Training and Development

Paul Heming

May 3rd, 2017
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Training and Development of Your Employees

Employers have a general duty to provide information, instruction and training to all their employees (see Section 2(2)(c) of the Health and Safety at Work etc Act 1974).  This requirement is subject to the ‘so far as is reasonably practicable’ proviso, so an employer is able to consider the costs and benefits of training in relation to the risks involved.

Detailed legal requirements to provide general health and safety training are contained in the Management of Health and Safety at Work Regulations 1999 (MHSW), in Regulation 13(2), where the requirement is for the provision of adequate health and safety training whenever it is needed, such as:-

  • First starting with the employer
  • Employee(s) being transferred
  • Taking up new responsibilities
  • Introduction of new work equipment, or a change of the current work equipment
  • Introduction of new technology to the work of the employees
  • Introduction of new systems of work, or processes, or a significant change to those already in existence

This training must be kept up to date and refreshed, with the requirement that it is repeated periodically and takes place during working hours. Further to that, the employee must also inform the employer of shortcomings or dangers which a person with that level of training should be aware of.

Competence of Individuals and the Organisation

Competence is developed by instruction and training, or may have been acquired through experience, or ‘bought in’ through specialist contractors – for example, lift engineers or fire detection companies.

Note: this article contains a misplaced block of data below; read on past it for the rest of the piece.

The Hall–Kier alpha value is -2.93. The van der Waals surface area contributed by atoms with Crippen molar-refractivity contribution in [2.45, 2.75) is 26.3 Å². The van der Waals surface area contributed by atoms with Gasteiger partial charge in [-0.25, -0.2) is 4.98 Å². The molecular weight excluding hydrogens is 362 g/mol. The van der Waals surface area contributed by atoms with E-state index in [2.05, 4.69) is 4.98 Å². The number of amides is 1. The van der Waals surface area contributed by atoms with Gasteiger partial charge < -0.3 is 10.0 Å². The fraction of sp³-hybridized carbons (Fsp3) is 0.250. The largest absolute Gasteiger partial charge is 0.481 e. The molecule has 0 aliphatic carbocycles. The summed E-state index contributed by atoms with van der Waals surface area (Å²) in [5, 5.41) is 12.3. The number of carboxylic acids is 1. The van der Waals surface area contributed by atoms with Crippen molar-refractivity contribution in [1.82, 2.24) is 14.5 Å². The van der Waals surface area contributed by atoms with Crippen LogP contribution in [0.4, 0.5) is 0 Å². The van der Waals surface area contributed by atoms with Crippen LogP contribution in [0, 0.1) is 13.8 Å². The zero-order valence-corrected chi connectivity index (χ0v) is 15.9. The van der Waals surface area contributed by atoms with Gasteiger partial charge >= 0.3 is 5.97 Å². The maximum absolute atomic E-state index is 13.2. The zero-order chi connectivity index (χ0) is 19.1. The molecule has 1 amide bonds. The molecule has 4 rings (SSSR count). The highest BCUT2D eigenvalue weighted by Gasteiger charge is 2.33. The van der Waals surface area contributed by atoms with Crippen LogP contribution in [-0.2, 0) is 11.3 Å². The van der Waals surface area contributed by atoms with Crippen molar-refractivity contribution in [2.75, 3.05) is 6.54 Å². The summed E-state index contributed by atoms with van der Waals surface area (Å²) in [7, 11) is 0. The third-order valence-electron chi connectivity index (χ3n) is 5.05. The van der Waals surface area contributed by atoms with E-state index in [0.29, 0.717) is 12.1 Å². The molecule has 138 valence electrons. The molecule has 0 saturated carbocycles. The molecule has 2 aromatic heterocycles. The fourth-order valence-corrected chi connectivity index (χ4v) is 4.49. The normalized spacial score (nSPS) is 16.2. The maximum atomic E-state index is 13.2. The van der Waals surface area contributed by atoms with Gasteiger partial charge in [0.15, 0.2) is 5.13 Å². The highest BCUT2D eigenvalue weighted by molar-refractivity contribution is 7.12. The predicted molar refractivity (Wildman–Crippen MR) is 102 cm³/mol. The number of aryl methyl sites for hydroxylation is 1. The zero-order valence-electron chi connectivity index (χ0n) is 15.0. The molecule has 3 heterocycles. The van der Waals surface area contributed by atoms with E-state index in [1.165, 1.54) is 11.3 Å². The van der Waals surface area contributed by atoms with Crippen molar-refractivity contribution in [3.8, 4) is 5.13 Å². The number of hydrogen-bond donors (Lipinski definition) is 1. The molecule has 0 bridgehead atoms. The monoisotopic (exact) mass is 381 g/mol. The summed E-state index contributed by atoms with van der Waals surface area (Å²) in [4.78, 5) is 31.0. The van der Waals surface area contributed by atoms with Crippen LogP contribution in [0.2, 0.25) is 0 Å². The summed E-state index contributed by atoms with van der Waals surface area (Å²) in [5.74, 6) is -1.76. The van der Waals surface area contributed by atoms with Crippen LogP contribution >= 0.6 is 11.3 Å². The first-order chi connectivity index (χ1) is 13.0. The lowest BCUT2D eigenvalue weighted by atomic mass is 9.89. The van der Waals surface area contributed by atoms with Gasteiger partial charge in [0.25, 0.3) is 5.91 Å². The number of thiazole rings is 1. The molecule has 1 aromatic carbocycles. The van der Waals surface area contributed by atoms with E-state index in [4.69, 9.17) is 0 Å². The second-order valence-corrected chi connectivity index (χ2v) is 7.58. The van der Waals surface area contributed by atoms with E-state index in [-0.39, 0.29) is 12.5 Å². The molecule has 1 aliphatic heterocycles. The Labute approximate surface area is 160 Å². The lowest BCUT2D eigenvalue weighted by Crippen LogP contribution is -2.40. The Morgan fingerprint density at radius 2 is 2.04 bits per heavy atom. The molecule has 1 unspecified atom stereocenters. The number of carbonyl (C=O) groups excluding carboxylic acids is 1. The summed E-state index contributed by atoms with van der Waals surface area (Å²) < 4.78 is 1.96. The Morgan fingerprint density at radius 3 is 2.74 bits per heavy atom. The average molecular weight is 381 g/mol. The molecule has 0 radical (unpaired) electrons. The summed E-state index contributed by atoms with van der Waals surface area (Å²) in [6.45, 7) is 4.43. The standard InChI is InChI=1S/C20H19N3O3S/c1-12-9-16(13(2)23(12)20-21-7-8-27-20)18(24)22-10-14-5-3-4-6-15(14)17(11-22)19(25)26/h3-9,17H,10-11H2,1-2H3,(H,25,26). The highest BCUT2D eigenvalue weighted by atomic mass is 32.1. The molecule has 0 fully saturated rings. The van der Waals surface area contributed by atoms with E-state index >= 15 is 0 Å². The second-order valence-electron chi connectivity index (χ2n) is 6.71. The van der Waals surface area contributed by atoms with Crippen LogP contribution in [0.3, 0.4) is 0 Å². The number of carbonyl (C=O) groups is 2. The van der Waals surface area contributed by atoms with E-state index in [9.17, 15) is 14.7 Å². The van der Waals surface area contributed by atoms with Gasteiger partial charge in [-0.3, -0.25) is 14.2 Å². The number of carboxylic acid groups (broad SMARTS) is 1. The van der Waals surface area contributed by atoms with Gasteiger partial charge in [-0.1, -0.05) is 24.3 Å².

A senior manager should be identified in the health and safety policy with overall responsibility for training.  Line managers should be accountable for training within their own areas of responsibility, i.e. for ensuring that staff attend training in accordance with the organisation’s training programme.

Refresher or Update Training

It will be necessary to repeat training periodically in order to avoid complacency and a decline in skills. Competency will reduce if skills are not used regularly (e.g. emergency procedures). Special attention should be given to employees who occasionally deputise for others.   As their skills may only rarely be used, they are likely to require more frequent refresher training.

Where skills are used regularly, it may not be necessary to repeat entire training programmes and it may be more relevant to concentrate refresher training on key areas where employees are likely to develop bad practices through habit or complacency.

Information from routine health and safety checks, accident and near-miss investigations and personal performance monitoring can help to establish suitable periods for re-training and the key areas where attention is required. Management should be involved in any incident investigation.

For further information or advice, please contact C-Link’s Health, Safety and Training Partner, 4see. You can visit thie Partner page here to gain access to exclusive C-Link discounts  on 01327 811166 or email enquiry@4see.co.uk.

 

About Paul Heming

Paul was a Quantity Surveyor who gained 10 years experience of managing £200 million worth of flagship UK projects, including 20 Fenchurch Street and Battersea Power Station. In 2015, Paul founded C-Link with the intention of sharing his expertise of managing major projects with the SME market.

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